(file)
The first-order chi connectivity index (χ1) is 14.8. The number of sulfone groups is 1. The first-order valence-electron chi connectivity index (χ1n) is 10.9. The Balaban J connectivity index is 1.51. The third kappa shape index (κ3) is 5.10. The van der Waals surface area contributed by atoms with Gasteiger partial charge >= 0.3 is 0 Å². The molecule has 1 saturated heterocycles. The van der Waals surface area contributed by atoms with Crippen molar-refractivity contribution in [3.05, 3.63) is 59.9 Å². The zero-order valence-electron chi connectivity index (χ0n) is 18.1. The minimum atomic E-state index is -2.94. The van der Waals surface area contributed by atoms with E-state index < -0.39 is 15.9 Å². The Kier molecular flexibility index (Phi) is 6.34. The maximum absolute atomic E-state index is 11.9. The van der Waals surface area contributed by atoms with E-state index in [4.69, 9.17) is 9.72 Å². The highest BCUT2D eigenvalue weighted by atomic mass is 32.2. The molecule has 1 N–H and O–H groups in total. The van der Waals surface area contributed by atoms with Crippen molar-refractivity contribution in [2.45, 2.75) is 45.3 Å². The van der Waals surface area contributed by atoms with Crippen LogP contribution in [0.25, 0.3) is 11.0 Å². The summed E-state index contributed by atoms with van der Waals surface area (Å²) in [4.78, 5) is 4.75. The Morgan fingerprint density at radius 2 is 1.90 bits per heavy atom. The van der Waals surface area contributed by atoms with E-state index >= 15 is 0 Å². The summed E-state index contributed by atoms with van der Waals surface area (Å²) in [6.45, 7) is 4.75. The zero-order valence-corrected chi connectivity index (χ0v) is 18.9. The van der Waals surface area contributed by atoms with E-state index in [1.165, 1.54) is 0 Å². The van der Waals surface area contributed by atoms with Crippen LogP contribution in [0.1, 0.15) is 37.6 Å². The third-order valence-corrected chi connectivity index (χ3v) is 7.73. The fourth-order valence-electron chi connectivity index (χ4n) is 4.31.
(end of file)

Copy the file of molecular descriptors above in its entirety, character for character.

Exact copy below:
The first-order chi connectivity index (χ1) is 14.8. The number of sulfone groups is 1. The first-order valence-electron chi connectivity index (χ1n) is 10.9. The Balaban J connectivity index is 1.51. The third kappa shape index (κ3) is 5.10. The van der Waals surface area contributed by atoms with Gasteiger partial charge >= 0.3 is 0 Å². The molecule has 1 saturated heterocycles. The van der Waals surface area contributed by atoms with Crippen molar-refractivity contribution in [3.05, 3.63) is 59.9 Å². The zero-order valence-electron chi connectivity index (χ0n) is 18.1. The minimum atomic E-state index is -2.94. The van der Waals surface area contributed by atoms with E-state index < -0.39 is 15.9 Å². The Kier molecular flexibility index (Phi) is 6.34. The maximum absolute atomic E-state index is 11.9. The van der Waals surface area contributed by atoms with E-state index in [4.69, 9.17) is 9.72 Å². The highest BCUT2D eigenvalue weighted by atomic mass is 32.2. The molecule has 1 N–H and O–H groups in total. The van der Waals surface area contributed by atoms with Crippen molar-refractivity contribution in [2.45, 2.75) is 45.3 Å². The van der Waals surface area contributed by atoms with Crippen LogP contribution in [0.25, 0.3) is 11.0 Å². The summed E-state index contributed by atoms with van der Waals surface area (Å²) in [4.78, 5) is 4.75. The Morgan fingerprint density at radius 2 is 1.90 bits per heavy atom. The van der Waals surface area contributed by atoms with E-state index >= 15 is 0 Å². The summed E-state index contributed by atoms with van der Waals surface area (Å²) in [6.45, 7) is 4.75. The zero-order valence-corrected chi connectivity index (χ0v) is 18.9. The van der Waals surface area contributed by atoms with E-state index in [1.165, 1.54) is 0 Å². The van der Waals surface area contributed by atoms with Crippen LogP contribution in [0.1, 0.15) is 37.6 Å². The third-order valence-corrected chi connectivity index (χ3v) is 7.73. The fourth-order valence-electron chi connectivity index (χ4n) is 4.31.